Ranking the Best Fictional Baseball Movie Teams from the Late 80’s and Early 90’s

By February 28, 2013June 18th, 2018No Comments

major-league-lou-brownThe late 1980s/early 1990s might be known for a lot of things, but baseball fans will always remember it as perhaps the golden age of baseball movies. From Field Of Dreams to Ed, the American Pastime was showing up just about everywhere.

While the movies that use actual baseball players are great, the goal of this article is to find the best teams that used real MLB franchise names. Perhaps someone in Hollywood can put a tournament together to settle everything once and for all.

Cleveland Indians from Major League

After a dreadful start, the Indians from the 1989 film were finally able to put together enough wins to be in playoff contention. Their pitching is a little suspect, as Eddie Harris is past his prime and Ricky Vaughn has control issues from time to time. They lack that one true star who could carry them. Overall, this is a nice team, but they can be vulnerable. As a team of misfits, surprisingly they are the most complete team of the four.

Chicago Cubs from Rookie of the Year 

In reality, the Cubs from this film and the Indians from Major League are pretty similar on paper. They both have a crafty veteran starting pitcher, and then a young prodigy who has consistency issues. It comes down to who can be more trusted: Ricky Vaughn or Henry Rowengartner. No one doubts the talent of Vaughn, but Rowengartner’s fastball is due to a freak accident. Meanwhile, Vaughn is simply a freak.

Los Angeles Angels in Angels In The Outfield

This film was not very good, and you know what, neither was the team. The team was way too reliant on having Angels help them out, and in turn mess up the other team. With this type of cheating going on I would definitely be taking a couple of players for my fantasy baseball lineup, though good luck having that be beneficial when Pedro Cerrano cancels things out with his own religious beliefs.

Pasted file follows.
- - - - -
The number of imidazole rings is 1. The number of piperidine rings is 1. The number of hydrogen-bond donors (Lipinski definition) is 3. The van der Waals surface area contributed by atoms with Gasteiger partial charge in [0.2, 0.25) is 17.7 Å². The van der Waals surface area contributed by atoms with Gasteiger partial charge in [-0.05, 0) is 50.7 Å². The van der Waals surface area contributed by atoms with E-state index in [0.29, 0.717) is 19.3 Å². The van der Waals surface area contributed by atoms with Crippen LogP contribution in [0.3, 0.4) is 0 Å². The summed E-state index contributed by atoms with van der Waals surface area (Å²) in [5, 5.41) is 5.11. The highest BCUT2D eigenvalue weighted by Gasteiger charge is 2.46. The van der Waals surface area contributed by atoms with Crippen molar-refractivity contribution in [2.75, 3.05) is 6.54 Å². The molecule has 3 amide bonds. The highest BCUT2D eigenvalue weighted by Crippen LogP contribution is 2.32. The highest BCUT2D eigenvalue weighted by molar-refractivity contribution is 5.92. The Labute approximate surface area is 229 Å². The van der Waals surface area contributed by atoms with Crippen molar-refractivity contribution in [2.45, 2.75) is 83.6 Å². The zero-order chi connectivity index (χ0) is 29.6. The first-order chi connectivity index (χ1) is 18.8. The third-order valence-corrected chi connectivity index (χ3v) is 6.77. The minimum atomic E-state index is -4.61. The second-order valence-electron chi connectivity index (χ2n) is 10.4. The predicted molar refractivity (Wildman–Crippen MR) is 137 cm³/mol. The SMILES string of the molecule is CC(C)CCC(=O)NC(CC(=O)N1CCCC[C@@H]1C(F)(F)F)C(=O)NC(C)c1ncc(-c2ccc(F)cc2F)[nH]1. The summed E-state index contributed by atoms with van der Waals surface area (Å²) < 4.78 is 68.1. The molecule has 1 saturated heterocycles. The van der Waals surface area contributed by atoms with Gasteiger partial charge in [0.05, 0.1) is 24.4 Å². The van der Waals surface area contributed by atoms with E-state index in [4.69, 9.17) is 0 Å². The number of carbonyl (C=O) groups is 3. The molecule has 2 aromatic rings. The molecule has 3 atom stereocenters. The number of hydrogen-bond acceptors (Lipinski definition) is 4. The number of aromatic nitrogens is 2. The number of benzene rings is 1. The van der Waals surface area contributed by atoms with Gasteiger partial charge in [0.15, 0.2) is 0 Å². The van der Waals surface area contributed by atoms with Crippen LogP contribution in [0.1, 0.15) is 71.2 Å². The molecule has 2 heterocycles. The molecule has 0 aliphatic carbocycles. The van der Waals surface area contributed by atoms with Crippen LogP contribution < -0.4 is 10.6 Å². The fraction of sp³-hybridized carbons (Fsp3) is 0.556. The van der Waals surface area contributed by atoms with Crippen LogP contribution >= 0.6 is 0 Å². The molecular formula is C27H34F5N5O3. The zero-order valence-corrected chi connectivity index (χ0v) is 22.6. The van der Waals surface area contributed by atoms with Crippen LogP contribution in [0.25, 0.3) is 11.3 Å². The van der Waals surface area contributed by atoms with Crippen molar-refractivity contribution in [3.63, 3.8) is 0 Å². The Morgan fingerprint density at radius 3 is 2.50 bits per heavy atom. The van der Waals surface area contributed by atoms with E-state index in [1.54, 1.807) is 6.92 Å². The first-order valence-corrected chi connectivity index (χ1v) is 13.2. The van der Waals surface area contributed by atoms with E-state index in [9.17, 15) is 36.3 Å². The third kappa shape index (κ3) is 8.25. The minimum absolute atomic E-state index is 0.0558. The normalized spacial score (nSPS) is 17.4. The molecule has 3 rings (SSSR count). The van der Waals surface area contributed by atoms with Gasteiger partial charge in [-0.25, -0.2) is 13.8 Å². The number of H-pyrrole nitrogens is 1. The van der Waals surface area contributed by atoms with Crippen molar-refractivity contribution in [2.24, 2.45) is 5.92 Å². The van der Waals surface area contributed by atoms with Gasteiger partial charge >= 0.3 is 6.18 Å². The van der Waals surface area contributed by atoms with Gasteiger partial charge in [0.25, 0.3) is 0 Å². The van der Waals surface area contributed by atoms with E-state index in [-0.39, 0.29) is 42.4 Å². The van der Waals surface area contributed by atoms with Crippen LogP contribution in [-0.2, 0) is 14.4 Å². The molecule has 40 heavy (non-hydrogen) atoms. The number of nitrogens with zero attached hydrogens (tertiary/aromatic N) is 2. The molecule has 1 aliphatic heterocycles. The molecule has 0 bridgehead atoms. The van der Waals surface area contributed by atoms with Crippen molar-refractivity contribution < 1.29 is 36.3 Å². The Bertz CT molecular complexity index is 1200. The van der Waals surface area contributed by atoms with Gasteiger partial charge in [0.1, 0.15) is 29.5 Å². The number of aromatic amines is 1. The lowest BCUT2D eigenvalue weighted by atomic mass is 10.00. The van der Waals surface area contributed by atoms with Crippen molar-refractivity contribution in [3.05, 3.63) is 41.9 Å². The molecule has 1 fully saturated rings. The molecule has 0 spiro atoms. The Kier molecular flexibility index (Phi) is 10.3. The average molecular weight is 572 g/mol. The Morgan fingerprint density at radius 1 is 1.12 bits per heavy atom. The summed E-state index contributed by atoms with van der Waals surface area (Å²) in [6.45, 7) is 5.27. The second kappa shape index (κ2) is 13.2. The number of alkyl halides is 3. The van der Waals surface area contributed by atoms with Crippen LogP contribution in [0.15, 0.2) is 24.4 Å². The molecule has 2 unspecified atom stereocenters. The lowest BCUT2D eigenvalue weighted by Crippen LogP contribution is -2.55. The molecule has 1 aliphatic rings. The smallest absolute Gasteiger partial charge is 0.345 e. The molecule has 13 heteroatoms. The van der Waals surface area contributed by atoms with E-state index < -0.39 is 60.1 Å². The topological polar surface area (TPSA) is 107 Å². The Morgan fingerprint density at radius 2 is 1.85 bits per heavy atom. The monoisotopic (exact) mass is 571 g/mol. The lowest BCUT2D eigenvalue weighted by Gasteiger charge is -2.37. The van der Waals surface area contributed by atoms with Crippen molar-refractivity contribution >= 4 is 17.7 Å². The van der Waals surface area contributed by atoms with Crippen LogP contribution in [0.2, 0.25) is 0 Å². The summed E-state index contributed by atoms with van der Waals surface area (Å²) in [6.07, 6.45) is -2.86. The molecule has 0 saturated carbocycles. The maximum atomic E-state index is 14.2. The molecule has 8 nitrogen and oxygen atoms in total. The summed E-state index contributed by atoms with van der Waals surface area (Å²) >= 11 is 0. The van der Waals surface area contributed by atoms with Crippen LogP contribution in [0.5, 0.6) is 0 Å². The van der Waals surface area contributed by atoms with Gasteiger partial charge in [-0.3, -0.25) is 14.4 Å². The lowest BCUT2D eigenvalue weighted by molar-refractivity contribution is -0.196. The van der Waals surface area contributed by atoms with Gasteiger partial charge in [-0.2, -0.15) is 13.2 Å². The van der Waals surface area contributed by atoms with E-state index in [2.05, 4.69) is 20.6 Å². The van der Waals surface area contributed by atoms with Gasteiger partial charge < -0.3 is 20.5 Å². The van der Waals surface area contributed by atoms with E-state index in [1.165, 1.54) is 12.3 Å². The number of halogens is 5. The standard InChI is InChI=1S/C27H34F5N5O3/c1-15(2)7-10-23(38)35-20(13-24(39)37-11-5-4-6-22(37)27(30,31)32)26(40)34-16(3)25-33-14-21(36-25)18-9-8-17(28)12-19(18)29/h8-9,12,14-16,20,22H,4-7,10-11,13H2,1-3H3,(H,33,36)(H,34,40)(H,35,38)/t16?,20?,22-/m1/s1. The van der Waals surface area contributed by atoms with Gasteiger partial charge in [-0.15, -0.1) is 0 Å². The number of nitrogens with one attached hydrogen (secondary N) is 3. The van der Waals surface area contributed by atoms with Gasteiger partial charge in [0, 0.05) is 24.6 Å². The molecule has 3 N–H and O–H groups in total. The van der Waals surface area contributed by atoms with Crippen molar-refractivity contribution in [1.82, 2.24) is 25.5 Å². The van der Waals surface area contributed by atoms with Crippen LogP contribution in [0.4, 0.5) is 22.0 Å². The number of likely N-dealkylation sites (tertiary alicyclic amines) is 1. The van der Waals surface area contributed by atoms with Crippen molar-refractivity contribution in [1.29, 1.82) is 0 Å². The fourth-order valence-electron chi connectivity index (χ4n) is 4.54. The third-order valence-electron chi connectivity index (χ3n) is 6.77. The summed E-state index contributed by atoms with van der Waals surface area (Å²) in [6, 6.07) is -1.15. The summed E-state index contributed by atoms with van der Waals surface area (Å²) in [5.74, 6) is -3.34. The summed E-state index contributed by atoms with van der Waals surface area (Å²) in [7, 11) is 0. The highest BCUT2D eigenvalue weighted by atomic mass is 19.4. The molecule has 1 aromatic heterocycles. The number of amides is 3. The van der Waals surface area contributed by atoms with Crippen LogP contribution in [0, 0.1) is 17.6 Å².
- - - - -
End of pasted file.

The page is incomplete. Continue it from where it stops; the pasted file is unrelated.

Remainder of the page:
Mel Clark was decent at one point in time, but he is just another washed up veteran pitcher who needs luck more than anything to be decent.

Minnesota Twins in Little Big League

Managers are said to earn their money in the playoffs, so how much confidence should Twins fans have with a 12-year old calling the shot? That right away puts them at a disadvantage against the other clubs.

Lou Collins is a solid bat in the lineup, and apparently he has home run power any time he is motivated (as long as Ken Griffey Jr. isn’t in the outfield).  This team is just not complete enough to make many waves against the other three.

The following post was written by the awesome guys over at They help make our daily fantasy sports lives better. Check em’ out. 

Rob Cressy

Rob Cressy

Sports loving free throw specialist and yinzer living in Chicago who is awesome most of the time, has run with the bulls in Spain, and is a graduate of Second City's Improv program.